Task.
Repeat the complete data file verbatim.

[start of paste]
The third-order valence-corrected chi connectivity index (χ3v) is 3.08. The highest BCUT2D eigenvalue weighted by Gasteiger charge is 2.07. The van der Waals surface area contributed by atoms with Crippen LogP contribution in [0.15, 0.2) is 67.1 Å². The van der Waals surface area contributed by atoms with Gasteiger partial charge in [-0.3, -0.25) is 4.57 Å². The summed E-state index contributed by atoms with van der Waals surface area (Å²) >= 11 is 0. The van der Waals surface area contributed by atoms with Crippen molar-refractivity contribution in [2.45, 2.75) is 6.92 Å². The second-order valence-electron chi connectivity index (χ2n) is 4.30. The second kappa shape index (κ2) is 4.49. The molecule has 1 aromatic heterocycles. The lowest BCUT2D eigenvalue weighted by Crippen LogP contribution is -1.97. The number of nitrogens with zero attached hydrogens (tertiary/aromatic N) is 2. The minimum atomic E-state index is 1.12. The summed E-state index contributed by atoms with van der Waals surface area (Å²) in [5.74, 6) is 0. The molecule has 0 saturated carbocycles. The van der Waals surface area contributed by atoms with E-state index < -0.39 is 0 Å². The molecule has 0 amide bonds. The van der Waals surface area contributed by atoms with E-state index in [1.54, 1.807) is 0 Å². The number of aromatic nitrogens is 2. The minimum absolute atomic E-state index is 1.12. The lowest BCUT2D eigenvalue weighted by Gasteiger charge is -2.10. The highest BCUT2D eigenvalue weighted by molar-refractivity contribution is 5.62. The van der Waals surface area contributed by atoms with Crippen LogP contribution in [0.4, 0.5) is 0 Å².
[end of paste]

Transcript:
The third-order valence-corrected chi connectivity index (χ3v) is 3.08. The highest BCUT2D eigenvalue weighted by Gasteiger charge is 2.07. The van der Waals surface area contributed by atoms with Crippen LogP contribution in [0.15, 0.2) is 67.1 Å². The van der Waals surface area contributed by atoms with Gasteiger partial charge in [-0.3, -0.25) is 4.57 Å². The summed E-state index contributed by atoms with van der Waals surface area (Å²) >= 11 is 0. The van der Waals surface area contributed by atoms with Crippen molar-refractivity contribution in [2.45, 2.75) is 6.92 Å². The second-order valence-electron chi connectivity index (χ2n) is 4.30. The second kappa shape index (κ2) is 4.49. The molecule has 1 aromatic heterocycles. The lowest BCUT2D eigenvalue weighted by Crippen LogP contribution is -1.97. The number of nitrogens with zero attached hydrogens (tertiary/aromatic N) is 2. The minimum atomic E-state index is 1.12. The summed E-state index contributed by atoms with van der Waals surface area (Å²) in [5.74, 6) is 0. The molecule has 0 saturated carbocycles. The van der Waals surface area contributed by atoms with E-state index < -0.39 is 0 Å². The molecule has 0 amide bonds. The van der Waals surface area contributed by atoms with E-state index in [1.54, 1.807) is 0 Å². The number of aromatic nitrogens is 2. The minimum absolute atomic E-state index is 1.12. The lowest BCUT2D eigenvalue weighted by Gasteiger charge is -2.10. The highest BCUT2D eigenvalue weighted by molar-refractivity contribution is 5.62. The van der Waals surface area contributed by atoms with Crippen LogP contribution in [0.4, 0.5) is 0 Å².